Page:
Spokane’s oldest operating brewery is throwing itself a huge 15th birthday party on Saturday.
If we were talking about your little brother, that might not seem like a big deal. It’s not even old enough for a learner’s permit.
But for Northern Lights Brewing Company, 15 years of survival – no, prosperity – in such a turbulent market makes for a big birthday.
“I keep checking to see if the math adds up and it’s actually 15,” said owner and head brewer, Mark Irvin. “I can’t believe it, but it’s true.”
Now 44 himself, Irvin opened the brewery as a production facility in Airway Heights back when he was 29.
As he tells it, it’s been a challenging but rewarding trip so far.
The addition of the brewpub and restaurant seven years ago earned Northern Lights a name as not only one of the best breweries in the region, but as the place to get some of the best fish and chips – and, as far as this writer’s concerned, the best hot wings – around.
“(There were) a lot of challenges along the way there,” Irvin said. “Especially in Spokane, with the restaurant business here. … I don’t think you could have any serious longevity unless you have a really good product.”
As any of his loyal customers will tell you, Northern Lights does have that.
Not that the rest of the world knows much about it.
Distribution and brand recognition outside of the Spokane area – particularly the Seattle market – have always been rough, even though the brewery garners praise when it enters regional brewfests.
But difficulty in finding a way to elbow some shelf space for Northern Lights bottles in markets with far more local beer options – and do so without comprimising his vision – forced Irvin at one point to hunker down and keep business hyper-local while he waits for the right time.
“Eventually I just said, ‘I need to focus on Spokane,’ ” Irvin said. “I can’t worry about sending kegs to Seattle when there are places around here that don’t carry our product. I’ve tried to make the brewery more regional, but at the same time I didn’t want to sell off part of the brewery to get the assets needed.”
On that front, Irvin did point out that he recently hired a full-time Seattle sales rep and, as of this week, has products being distributed on the West Side by World Class Beverages, a subsidiary of The Odom Corporation.
But that’s likely to be the far from his mind during the Octoberfest birthday party this weekend.
Irvin teamed with Northern Lights’ boozy neighbors, Dry Fly Distilling, for Saturday’s nine-hour throwdown, from which a part of the proceeds go to Ronald McDonald House.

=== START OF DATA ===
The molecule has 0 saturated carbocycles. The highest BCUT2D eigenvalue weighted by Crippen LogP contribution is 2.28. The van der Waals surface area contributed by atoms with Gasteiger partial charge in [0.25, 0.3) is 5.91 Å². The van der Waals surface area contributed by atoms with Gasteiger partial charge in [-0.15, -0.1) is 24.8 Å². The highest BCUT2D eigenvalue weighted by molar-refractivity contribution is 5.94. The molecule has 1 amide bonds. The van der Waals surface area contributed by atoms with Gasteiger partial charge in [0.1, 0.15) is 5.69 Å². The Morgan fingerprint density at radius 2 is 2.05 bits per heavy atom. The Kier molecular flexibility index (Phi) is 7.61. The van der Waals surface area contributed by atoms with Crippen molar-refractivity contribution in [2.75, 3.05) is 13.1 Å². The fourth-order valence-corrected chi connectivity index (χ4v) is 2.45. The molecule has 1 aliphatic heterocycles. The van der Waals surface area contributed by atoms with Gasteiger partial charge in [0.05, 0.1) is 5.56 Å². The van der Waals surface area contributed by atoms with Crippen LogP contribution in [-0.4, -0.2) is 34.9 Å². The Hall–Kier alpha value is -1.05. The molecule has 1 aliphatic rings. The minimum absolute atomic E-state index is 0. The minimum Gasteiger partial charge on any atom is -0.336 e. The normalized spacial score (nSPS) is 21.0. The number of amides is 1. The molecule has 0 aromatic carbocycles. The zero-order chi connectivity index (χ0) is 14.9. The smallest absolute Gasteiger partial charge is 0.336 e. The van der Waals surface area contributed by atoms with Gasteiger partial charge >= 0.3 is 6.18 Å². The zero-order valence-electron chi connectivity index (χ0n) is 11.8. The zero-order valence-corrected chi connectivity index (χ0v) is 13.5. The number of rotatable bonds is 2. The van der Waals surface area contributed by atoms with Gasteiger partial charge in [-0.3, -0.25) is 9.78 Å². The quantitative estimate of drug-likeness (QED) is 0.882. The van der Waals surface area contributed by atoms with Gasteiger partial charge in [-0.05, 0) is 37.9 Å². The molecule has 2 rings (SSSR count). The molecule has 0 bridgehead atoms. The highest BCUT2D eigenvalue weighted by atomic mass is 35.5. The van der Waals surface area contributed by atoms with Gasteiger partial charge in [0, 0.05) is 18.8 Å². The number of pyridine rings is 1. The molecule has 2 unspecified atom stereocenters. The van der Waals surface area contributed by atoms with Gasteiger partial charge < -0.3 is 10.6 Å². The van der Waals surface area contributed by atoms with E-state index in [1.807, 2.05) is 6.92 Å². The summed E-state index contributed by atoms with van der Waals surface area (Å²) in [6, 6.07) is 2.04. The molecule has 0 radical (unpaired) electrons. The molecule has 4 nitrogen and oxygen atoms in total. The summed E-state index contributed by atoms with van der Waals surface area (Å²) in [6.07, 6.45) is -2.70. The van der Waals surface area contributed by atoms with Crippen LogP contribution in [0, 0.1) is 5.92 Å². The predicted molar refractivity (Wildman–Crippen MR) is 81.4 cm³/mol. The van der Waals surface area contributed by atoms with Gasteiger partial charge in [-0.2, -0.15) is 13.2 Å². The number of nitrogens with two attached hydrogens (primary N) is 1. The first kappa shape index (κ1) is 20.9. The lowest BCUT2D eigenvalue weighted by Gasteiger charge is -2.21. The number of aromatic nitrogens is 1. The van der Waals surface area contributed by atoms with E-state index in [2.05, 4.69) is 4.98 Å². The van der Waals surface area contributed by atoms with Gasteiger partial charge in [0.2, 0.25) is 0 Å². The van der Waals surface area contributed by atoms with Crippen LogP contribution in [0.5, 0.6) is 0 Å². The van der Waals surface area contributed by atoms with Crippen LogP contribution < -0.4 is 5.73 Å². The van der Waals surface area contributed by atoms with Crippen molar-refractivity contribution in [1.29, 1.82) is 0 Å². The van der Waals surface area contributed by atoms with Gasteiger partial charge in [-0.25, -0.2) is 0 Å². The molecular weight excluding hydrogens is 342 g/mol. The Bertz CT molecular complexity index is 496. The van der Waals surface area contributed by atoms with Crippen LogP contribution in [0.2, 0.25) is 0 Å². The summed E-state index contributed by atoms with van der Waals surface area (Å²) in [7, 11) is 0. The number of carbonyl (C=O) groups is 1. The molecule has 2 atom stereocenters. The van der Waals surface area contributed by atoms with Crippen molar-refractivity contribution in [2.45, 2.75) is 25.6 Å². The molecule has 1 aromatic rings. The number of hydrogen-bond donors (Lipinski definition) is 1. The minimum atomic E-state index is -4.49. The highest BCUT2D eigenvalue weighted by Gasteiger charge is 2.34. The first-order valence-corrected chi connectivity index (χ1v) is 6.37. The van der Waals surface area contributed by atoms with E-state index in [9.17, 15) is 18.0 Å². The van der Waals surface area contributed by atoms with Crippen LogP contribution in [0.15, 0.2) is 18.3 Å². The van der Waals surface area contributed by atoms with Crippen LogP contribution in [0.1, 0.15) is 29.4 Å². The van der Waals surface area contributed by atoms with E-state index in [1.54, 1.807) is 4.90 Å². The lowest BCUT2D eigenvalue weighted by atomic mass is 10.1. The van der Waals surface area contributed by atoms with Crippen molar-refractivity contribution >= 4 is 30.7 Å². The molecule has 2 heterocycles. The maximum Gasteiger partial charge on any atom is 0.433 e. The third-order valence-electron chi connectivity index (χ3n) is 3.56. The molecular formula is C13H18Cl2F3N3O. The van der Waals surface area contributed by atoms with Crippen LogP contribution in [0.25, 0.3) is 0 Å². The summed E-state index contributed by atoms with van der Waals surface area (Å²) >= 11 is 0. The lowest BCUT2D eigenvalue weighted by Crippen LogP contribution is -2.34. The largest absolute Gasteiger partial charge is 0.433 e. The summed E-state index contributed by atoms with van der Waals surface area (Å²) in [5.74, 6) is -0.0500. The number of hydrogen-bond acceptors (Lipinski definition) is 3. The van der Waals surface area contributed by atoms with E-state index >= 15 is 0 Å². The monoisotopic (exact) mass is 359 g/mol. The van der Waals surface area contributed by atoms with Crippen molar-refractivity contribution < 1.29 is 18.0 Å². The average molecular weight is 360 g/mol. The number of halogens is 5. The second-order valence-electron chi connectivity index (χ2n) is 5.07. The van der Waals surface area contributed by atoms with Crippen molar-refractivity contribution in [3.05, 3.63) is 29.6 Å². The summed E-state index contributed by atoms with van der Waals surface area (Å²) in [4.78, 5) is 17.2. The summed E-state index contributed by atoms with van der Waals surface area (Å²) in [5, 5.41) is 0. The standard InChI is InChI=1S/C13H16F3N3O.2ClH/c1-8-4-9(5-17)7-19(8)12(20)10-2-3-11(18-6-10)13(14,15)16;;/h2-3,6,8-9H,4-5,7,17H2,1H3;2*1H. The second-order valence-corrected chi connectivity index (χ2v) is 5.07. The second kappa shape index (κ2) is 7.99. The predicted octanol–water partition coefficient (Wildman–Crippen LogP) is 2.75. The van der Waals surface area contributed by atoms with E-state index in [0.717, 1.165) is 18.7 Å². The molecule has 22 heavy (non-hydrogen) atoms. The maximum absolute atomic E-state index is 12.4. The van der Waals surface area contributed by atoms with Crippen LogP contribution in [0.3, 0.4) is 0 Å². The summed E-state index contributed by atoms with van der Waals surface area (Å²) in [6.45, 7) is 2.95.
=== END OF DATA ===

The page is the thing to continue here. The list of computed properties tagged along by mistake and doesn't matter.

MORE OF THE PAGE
It made sense to party with Dry Fly, not only because they’re neighbors – and not only because that means the Dry Fly Girls will be in attendance – but because this month marks the one-year anniversary of production at the distillery.
Along with a number of local contributors, Northern Lights and Dry Fly will be handing out raffle tickets with each drink purchase while revelers hang out under big tents out back next to the river, and dance to the sounds of the Cowboy Robots and Milonga in the building’s Sapphire Room.
Party-goers also will have the chance to buy $25 martinis or $15 steins of beer from the Dry Fly girls (regular-priced drinks also will be available), with the entire cost of the drink benefiting Ronald McDonald House.
For the steel-stomached, Irvin said he plans to hold a hot wing eating contest, with an undetermined prize – “something big,” he said – going to the winner. (As of press time, Irvin still hadn’t decided whether it’ll be judged on heat or on quantity, but as someone who’s eaten the hottest wings the kitchen can make, it might be less hazardous to go with quantity.)
And as icing on the birthday cake, fans of the companies will get the chance to try something new.
Dry Fly has tentative plans to dip into one of its whiskey barrels for the occasion, so folks can get a – very young – preview of its future. (Co-owner Kent Fleischmann says their goal in the coming years is to “get a little more into the whiskey business.”)
And, as he does every year, Mark Irvin created a beast of an anniversary Imperial IPA.
This year, it’s called the 15.
For a mere 20 kegs, he used 88 pounds of pellet hops – which, in layman’s terms, translates into “a crapload” – including his last case of the Cascade varietal, which he’s been hording during the hop shortage.
“I just sampled it when we kegged it. I reserve judgment. I don’t really know,” he said.
Then, as a man who loves his craft, Irvin added, “But it was wonderful. It’s huge and full-bodied. It’s like candy.”
Yep, this weekend marks the anniversary of two pillars – one green and one 15 – of the Spokane drinks scene.
And the Dry Fly guys can look to Irvin and the time he’s spent living the dream for inspiration.
“Fifteen years is a damn long time, no matter how you slice it,” Irvin said. “But when you’re busy, and you’re engaged, and you enjoy what you’re doing, and you have the ups and downs, all the troughs, the good and the bad … It’s still a lot of fun. I love what I do.”